Having covered ‘50s and ‘60s theme parties the past two weeks, it seemed appropriate to jump to a ‘70s bash at the VFW hall in Pacific Beach.
Coincidentally, I went to a going-away party at a VFW hall in Vista earlier in the day.
Grace, who invited me to the Vista affair, said, “You wrote about my party once...when I renewed my wedding vows.” I remembered that party; it was at a ranch for their ten-year anniversary. “So, where’s your husband?” I asked, but as soon as the words left my mouth, I realized there was probably a reason he wasn’t there. She smiled and said, “We’re divorced now. He left me in the middle of the night. I got up and didn’t know what had happened to him. I called the police, and there was a big search party, with helicopters flying over Vista. None of his stuff was gone. It was all so weird. When I found out he wasn’t dead, I called off the search party. I had to tell them, ‘He’s not dead. He just left me. Our marriage is dead, I guess.’”
I asked Grace if that’s why she was moving away. She told me that it wasn’t; she was going to Washington to be closer to her kids.
The DJ, Donovan, was encouraging people to dance. There was one senior citizen who wouldn’t get off the dance floor, and he was cutting a rug (well, hardwood floor). The crowd enjoyed watching him.
I went to grab a piece of cake and saw a table full of retired Marines. One had a shirt that read, “When it absolutely has to be destroyed overnight.”
One Marine had a huge plate of food and looked at me sheepishly and said, “It’s not for me. It’s for that woman on the dance floor.”
There was spaghetti being served inside and barbecued chicken being cooked on the outdoor patio. When I stepped out for a cigar, I heard an old man singing as he took out his wallet to pay for his food. “What did you do with the money your mom gave you?” I joked. He replied, “My mom is long gone. What money are you referring to?” I said, “The money she gave you for singing lessons?” He smiled and said, “I spent it at Chuck E. Cheese!”
I overheard someone say that this was a fund-raising lunch for military dependents and eye care. I didn’t ask for an explanation because to Grace it was like a going-away party for her.
As I smoked, an older Marine with a hat that read “Al” walked by. He stopped and talked to another guy about women. At one point I overheard him say, “Don’t even get into it about women. That’s why I’m not married.”
When the DJ played the Paul Simon song “You Can Call Me Al,” I said, “Hey, they’re playing your song.” He just scowled at me as he walked by. My girlfriend said, “I don’t think he likes you much,” and she started laughing. He then looked at her and said, “Are you laughing at something?”
She said, “Is he talking to us?” I was confused at this point. He then said, “Yeah, that’s what I thought. You better shut up!” Now I started laughing. My girlfriend didn’t know what was going on. And I’m not sure Al did either. I guess he felt as if we were making fun of him. I said to my girlfriend, “Ya know, he’s a Marine. And most Marines could probably take me in a fight. But he’s older. Should I go shut him up?” She smiled and said, “Why don’t you go get me a piece of cake instead.”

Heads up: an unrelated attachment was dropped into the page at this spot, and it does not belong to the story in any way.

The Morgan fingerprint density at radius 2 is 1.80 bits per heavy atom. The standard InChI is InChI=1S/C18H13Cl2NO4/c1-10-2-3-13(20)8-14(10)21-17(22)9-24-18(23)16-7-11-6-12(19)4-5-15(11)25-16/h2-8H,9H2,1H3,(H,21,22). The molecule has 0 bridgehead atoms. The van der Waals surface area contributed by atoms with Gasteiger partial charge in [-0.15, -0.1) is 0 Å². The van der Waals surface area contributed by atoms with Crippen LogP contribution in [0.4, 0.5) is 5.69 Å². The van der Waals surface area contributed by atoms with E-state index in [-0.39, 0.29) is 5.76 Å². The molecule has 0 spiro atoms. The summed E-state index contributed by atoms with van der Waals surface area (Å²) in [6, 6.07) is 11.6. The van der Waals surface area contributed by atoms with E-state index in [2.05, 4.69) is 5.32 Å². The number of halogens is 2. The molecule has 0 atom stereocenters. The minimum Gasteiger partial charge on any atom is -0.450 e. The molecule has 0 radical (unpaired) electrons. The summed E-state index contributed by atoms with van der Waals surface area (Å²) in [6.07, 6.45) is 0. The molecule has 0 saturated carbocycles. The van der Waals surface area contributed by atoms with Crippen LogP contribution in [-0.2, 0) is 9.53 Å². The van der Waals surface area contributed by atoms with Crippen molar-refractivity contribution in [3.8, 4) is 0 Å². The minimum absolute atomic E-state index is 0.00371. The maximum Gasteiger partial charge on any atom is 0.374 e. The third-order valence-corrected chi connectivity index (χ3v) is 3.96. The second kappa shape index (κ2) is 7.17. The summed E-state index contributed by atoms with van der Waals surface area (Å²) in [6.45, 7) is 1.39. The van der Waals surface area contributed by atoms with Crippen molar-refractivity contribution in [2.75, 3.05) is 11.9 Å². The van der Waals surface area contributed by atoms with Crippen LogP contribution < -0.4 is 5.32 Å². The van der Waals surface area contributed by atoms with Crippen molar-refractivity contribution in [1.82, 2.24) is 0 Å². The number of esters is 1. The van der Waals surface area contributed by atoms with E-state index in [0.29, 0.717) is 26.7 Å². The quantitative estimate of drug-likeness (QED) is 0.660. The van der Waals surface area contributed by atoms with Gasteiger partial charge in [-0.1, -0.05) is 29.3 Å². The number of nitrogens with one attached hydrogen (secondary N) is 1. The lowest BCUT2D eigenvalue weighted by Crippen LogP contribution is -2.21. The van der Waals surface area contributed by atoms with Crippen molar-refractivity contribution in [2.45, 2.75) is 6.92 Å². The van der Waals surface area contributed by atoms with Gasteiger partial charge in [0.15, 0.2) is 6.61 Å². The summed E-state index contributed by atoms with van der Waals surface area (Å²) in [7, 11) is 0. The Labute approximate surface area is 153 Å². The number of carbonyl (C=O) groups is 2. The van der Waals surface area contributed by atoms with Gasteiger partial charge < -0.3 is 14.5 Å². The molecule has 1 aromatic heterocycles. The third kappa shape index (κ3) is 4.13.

Leaving Vista behind, we called up some friends and invited them to the ‘70s party at the VFW in P.B.
Our friend Joey dressed in a stylish suit and had a cane with a lion’s head. The lion had a diamond in its mouth. Joey also wore a wrestling mask over his head, and though he explained the significance of it, it made little sense to me. Though our friend Bonnie looked great in her outfit, it didn’t look very ‘70s.
I wore the same shirt I wore to the ‘60s party a week earlier. It was covered with small orange and blue flowers, and I wore it with the first four buttons undone and several necklaces draped across my chest, which occasionally pulled out a hair or two.
As we walked in, the Bee Gees blasted from the sound system. I noticed trophies on the bar for the best-dressed man and woman. One of the party organizers showed them to me. They were handmade and freshly painted silver.
He started to explain how the party was going to be at his house, but he thought it would be a hassle to clean up. And it was a lot cheaper not to have to supply all the booze.
An older guy at the bar, who looked as if he had been drinking for a while, called me over. He said, “You aren’t dressed ‘70s; that shirt is from the ‘60s.” I laughed and said, “Yeah, I know. But, hey, I’m not going to go out and buy a white suit like Travolta had.” He then started pointing at various people at the party. He said, “That guy over there...he’s wearing a shirt from the ‘60s, too. And that woman...she has on a ‘50s-style skirt.”
For a while, the dance floor, with its spinning disco ball, had no one on it. Stephanie made the rounds trying to get people to dance.
When “Boogie Oogie Oogie” started, two couples went out to dance. One of the couples couldn’t finish the song and went back to their table.
Joey got hot wearing his wrestling mask and pulled it off and put it in his back pocket. We saw a guy dressed as Elvis, and we asked him about his wardrobe. Joey said, “Those glasses look good on you. I mean, they probably only cost $10, and you rock ‘em.”